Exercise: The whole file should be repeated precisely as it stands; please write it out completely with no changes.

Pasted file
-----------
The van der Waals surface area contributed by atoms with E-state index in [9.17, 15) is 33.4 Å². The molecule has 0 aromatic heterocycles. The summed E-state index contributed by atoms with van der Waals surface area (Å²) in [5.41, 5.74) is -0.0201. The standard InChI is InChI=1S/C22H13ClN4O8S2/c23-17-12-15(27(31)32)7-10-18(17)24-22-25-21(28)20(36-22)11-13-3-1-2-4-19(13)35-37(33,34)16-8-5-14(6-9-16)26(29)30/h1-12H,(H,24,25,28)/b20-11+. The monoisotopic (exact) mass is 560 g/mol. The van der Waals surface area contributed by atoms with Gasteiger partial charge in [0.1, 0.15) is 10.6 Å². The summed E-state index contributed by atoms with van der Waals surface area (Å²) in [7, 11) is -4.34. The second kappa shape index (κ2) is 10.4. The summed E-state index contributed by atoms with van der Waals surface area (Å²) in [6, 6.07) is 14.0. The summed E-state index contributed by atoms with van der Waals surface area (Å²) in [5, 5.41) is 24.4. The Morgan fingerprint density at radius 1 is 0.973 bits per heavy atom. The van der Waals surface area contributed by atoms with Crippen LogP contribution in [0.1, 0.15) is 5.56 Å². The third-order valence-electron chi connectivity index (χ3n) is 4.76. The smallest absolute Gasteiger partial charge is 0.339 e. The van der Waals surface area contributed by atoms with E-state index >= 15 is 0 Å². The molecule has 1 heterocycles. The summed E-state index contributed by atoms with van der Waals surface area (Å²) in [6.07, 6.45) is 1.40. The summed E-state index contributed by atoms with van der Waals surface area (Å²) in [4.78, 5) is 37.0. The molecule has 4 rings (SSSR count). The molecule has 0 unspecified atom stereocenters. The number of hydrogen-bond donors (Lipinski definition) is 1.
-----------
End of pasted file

The van der Waals surface area contributed by atoms with E-state index in [9.17, 15) is 33.4 Å². The molecule has 0 aromatic heterocycles. The summed E-state index contributed by atoms with van der Waals surface area (Å²) in [5.41, 5.74) is -0.0201. The standard InChI is InChI=1S/C22H13ClN4O8S2/c23-17-12-15(27(31)32)7-10-18(17)24-22-25-21(28)20(36-22)11-13-3-1-2-4-19(13)35-37(33,34)16-8-5-14(6-9-16)26(29)30/h1-12H,(H,24,25,28)/b20-11+. The monoisotopic (exact) mass is 560 g/mol. The van der Waals surface area contributed by atoms with Gasteiger partial charge in [0.1, 0.15) is 10.6 Å². The summed E-state index contributed by atoms with van der Waals surface area (Å²) in [7, 11) is -4.34. The second kappa shape index (κ2) is 10.4. The summed E-state index contributed by atoms with van der Waals surface area (Å²) in [6, 6.07) is 14.0. The summed E-state index contributed by atoms with van der Waals surface area (Å²) in [5, 5.41) is 24.4. The Morgan fingerprint density at radius 1 is 0.973 bits per heavy atom. The van der Waals surface area contributed by atoms with Crippen LogP contribution in [0.1, 0.15) is 5.56 Å². The third-order valence-electron chi connectivity index (χ3n) is 4.76. The smallest absolute Gasteiger partial charge is 0.339 e. The van der Waals surface area contributed by atoms with E-state index >= 15 is 0 Å². The molecule has 1 heterocycles. The summed E-state index contributed by atoms with van der Waals surface area (Å²) in [6.07, 6.45) is 1.40. The summed E-state index contributed by atoms with van der Waals surface area (Å²) in [4.78, 5) is 37.0. The molecule has 4 rings (SSSR count). The molecule has 0 unspecified atom stereocenters. The number of hydrogen-bond donors (Lipinski definition) is 1.